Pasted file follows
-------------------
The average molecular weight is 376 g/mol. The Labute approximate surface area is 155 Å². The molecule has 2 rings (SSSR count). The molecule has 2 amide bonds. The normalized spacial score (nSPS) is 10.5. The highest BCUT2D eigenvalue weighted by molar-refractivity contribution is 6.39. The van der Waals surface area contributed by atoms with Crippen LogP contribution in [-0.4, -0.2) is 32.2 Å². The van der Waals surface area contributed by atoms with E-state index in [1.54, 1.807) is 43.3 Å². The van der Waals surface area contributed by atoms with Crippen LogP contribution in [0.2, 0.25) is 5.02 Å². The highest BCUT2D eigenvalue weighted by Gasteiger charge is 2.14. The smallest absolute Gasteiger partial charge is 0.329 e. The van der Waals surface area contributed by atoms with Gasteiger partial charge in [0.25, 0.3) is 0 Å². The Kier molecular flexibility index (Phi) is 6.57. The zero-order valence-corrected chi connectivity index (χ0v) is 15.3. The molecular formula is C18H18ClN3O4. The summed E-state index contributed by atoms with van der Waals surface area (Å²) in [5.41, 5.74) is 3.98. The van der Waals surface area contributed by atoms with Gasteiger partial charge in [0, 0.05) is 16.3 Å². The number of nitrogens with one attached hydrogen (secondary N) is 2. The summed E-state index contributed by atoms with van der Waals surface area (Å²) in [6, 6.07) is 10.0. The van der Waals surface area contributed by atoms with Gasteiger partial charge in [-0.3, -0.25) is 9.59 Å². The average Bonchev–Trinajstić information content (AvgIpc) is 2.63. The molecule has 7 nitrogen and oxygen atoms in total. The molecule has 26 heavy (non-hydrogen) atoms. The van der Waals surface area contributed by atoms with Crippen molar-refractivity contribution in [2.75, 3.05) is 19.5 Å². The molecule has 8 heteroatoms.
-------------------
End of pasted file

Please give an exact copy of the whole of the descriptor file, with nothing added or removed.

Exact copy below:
The average molecular weight is 376 g/mol. The Labute approximate surface area is 155 Å². The molecule has 2 rings (SSSR count). The molecule has 2 amide bonds. The normalized spacial score (nSPS) is 10.5. The highest BCUT2D eigenvalue weighted by molar-refractivity contribution is 6.39. The van der Waals surface area contributed by atoms with Crippen LogP contribution in [-0.4, -0.2) is 32.2 Å². The van der Waals surface area contributed by atoms with E-state index in [1.54, 1.807) is 43.3 Å². The van der Waals surface area contributed by atoms with Crippen LogP contribution in [0.2, 0.25) is 5.02 Å². The highest BCUT2D eigenvalue weighted by Gasteiger charge is 2.14. The smallest absolute Gasteiger partial charge is 0.329 e. The van der Waals surface area contributed by atoms with Gasteiger partial charge in [0.25, 0.3) is 0 Å². The Kier molecular flexibility index (Phi) is 6.57. The zero-order valence-corrected chi connectivity index (χ0v) is 15.3. The molecular formula is C18H18ClN3O4. The summed E-state index contributed by atoms with van der Waals surface area (Å²) in [5.41, 5.74) is 3.98. The van der Waals surface area contributed by atoms with Gasteiger partial charge in [0, 0.05) is 16.3 Å². The number of nitrogens with one attached hydrogen (secondary N) is 2. The summed E-state index contributed by atoms with van der Waals surface area (Å²) in [6, 6.07) is 10.0. The van der Waals surface area contributed by atoms with Gasteiger partial charge in [-0.3, -0.25) is 9.59 Å². The average Bonchev–Trinajstić information content (AvgIpc) is 2.63. The molecule has 7 nitrogen and oxygen atoms in total. The molecule has 26 heavy (non-hydrogen) atoms. The van der Waals surface area contributed by atoms with Crippen molar-refractivity contribution in [2.75, 3.05) is 19.5 Å². The molecule has 8 heteroatoms.